A Volunteer's Tale
by Clelia Scala
St. Aubert. Co.' L'Islet. Que., May 10. 1943.
Dear Isabel. The days work is over. brushes washed. also dishes…. I have been busy sketching the departing snow…. It's fun painting snow without winter and frozen fingers…. The war news is much more cheerful and if we can keep it up the Nazis will be hunting for alibis. and making movies of themselves giving candy to the Norwegian kids. and the pope will be coming out in favour of democracy. and it will be nice to be in the sun again while the world settles back to all its bad old habits.
Well cheerio. and the best of good wishes.
Alex. [Y. Jackson]
In his letters to Isabel McLaughlin, A.Y. Jackson discusses his relationship with his surroundings; predominantly his relationship as an artist to Canada's geography, but also his thoughts on politics, literature, and his fellow artists. A.Y. Jackson's letters to Isabel are fascinating -- as are most of the other documents in the Isabel McLaughlin collection at the Queen's University Archives. Thanks to a grant from Young Canada Works, the generosity of the Queen's Archives, and the efforts of archivist Heather Home, I was able to spend the past three months on the fourth floor of the Queen's Archives in processing these documents.
Isabel McLaughlin (1903-2002) was an important Canadian modernist painter and the daughter of the Oshawa industrialist and philanthropist R.S. McLaughlin. Isabel spent her childhood in Oshawa and in her late teens moved to Paris to study at the Sorbonne. Her schoolbooks from Oshawa show that she had a keen interest in art from an early age. After leaving Paris in her early twenties, Isabel studied in Toronto under the tutelage of Arthur Lismer and Yvonne McKague. Many of the famous Canadian artists of the twentieth century can be counted among Isabel's friends. She traveled with Lawren and Bess Harris, she received advice from A.Y. Jackson, A.Y. Casson sent her silk-screened cards every Christmas, Prudence Heward wrote to her at least once a month, Timothy Finley called her "Aunt Izzy," and the list goes on and on. Of the many impressive cards and letters Isabel received from her friends, I was particularly impressed with a homemade card from Paraskeva Clark that had a Joan Miró print casually tossed in as a gift.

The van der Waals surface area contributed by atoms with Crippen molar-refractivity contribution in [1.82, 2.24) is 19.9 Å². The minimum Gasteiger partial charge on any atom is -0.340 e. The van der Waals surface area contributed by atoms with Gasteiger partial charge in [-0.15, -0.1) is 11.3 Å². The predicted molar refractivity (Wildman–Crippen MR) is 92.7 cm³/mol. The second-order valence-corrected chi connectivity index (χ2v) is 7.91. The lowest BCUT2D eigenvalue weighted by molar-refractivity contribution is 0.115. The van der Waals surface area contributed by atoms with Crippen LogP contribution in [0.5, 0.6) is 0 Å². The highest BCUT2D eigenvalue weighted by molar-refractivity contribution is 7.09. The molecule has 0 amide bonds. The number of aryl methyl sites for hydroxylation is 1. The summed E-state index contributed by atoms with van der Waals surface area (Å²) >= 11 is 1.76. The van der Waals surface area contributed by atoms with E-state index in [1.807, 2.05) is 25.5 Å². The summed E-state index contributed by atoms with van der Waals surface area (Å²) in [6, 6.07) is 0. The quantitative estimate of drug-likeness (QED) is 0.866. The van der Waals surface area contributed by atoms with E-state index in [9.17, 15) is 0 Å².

Isabel was a remarkable woman, and one of the many things that impressed me about her was that she chose to remain unmarried at a time when it was not popular to do so. Isabel was an attractive, talented, popular, and wealthy woman with many suitors, yet rather than marry she choose to travel the world and paint, ski, and spend time with friends. Her independence gave her the time to participate in many arts organizations, including the Canadian Group of Painters; she helped found this organization in 1933 and became the group's first female president in 1939. She devoted a great amount of her time and energies to helping her fellow artists and improving her own skills as an artist. As I processed Isabel's documents, I became increasingly impressed by her generosity and accomplishments.
Working on the Isabel McLaughlin fonds was not my first archival experience. I have been volunteering at the Queen's Archives since January 2003. During my months as a volunteer, Heather Home and Gillian Barlow had shown me how to process documents, from pulling staples and de-creasing papers to determining how to arrange the series within a collection and how to create a finding aid. Isabel's documents, however, were more complex than anything I had worked on before. Because of the original artworks, the monetary value of the collection was greater than that of anything I had dealt with before, and I was nervous accordingly. More important, because of the age and fragility of the documents, I had conservation concerns.
The conservator at the Queen's University Archives, Margaret Bignell, showed me how to process photographic material, including transparencies and fragile paper documents. Also, under the tutelage of Heather, I learned how to make boxes and folders to custom fit fragile or valuable documents (even if you have no interest in viewing the Miró print, I suggest a visit to the archives to see the impressive workmanship and ingenuity that went into its casing). Although a great deal of my summer was spent in perusing, filing, and describing Isabel's photographs, letters, and other documents, I was also involved in other aspects of archival work, such as participating in a selection process for a Group of Seven exhibit at the Agnes Etherington Art Centre.
I started volunteering at the archives because I suspected that I would like archival work; now I am convinced
Queen's University Archives and the Kingston General Hospital, Administrative Records Management and Archives Program were fortunate again to be awarded a Hannah Internship by Associated Medical Services (AMS).